Velocity Profiles in the Main Pulmonary Artery of Dogs and Man, Measured with a Thin-Film Resistance Anemometer
Instantaneous velocity of pulmonary artery blood was measured using a thin-film resistance anemometer mounted on a hypodermic needle. Studies were performed, at thoracotomy, in five dogs and five patients. Instantaneous blood velocity was recorded at several sites across the transverse axis of the main pulmonary artery to determine the shape of the velocity profile.
We found the velocity profile, in both man and dog, to be approximately flat. In dog, the mean velocity, normalized to that at the center line, ranged from 1.18 (SD ± 0.03) to 0.81 (SD ± 0.27). In man, mean velocity of pulmonary artery blood, normalized in a similar fashion, ranged from 1.08 (SD ± 0.03) to 0.84 (SD ±0.07), while the normalized peak systolic velocity ranged from 1.04 (SD ± 0.07) to 0.95 (SD ± 0.16). The results, in dogs, suggest that there is little asymmetry of the velocity profile and therefore these have been taken as evidence that the use of cuff electromagnetic flowmeters on the pulmonary artery of dogs is not subject to significant inaccuracies associated with a nonsymmetrical flow profile. The finding of a relatively flat velocity profile in patients, moreover, will make it easier for catheter-tip flowmeters to measure bulk velocity in the pulmonary artery.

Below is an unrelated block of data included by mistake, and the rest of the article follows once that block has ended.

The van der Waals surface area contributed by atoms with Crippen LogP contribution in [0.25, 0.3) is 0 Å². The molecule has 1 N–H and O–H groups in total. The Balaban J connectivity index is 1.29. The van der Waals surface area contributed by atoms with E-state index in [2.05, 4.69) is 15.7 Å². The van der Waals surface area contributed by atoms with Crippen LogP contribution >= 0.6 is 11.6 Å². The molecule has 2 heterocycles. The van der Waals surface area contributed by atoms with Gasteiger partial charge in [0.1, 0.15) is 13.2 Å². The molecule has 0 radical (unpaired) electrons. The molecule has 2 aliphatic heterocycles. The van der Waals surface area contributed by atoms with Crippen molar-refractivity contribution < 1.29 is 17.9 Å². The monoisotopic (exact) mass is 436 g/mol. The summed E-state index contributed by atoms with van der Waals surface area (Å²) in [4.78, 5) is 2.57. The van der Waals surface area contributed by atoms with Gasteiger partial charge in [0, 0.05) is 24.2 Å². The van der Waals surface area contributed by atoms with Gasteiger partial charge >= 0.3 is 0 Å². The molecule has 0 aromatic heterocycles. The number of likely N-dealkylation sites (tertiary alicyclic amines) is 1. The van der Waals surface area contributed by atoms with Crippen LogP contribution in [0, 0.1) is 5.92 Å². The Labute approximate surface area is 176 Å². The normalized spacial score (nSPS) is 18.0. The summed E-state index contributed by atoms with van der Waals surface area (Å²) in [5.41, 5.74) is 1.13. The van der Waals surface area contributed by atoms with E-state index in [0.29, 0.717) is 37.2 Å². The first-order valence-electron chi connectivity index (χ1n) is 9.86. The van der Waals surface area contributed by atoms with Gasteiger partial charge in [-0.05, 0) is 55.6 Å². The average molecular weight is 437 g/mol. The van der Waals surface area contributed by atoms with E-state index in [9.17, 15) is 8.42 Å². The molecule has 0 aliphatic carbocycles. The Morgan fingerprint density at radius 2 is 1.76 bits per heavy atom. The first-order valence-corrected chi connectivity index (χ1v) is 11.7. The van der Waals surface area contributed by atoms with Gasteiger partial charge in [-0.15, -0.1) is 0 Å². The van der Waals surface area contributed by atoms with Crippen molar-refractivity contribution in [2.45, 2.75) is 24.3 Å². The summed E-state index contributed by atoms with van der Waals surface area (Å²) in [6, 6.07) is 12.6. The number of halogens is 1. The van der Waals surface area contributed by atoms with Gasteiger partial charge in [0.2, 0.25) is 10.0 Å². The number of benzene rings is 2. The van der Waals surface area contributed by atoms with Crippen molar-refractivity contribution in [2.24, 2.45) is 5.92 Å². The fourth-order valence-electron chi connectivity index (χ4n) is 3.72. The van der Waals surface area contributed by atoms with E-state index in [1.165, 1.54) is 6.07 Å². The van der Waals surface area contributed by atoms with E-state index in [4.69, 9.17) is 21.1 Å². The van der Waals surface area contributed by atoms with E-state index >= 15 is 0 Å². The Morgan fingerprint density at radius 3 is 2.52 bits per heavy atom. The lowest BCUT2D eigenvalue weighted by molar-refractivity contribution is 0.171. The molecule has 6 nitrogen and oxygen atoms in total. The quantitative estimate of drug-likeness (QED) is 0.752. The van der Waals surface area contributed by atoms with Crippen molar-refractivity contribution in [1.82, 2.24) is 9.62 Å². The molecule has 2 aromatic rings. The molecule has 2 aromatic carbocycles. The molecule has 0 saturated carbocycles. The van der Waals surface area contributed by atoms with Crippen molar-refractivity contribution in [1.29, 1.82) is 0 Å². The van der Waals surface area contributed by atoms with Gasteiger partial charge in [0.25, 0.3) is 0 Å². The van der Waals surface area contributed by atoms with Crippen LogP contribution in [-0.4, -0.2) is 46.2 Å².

- Received May 27, 1970.
- Accepted October 3, 1970.
- © 1970 American Heart Association, Inc.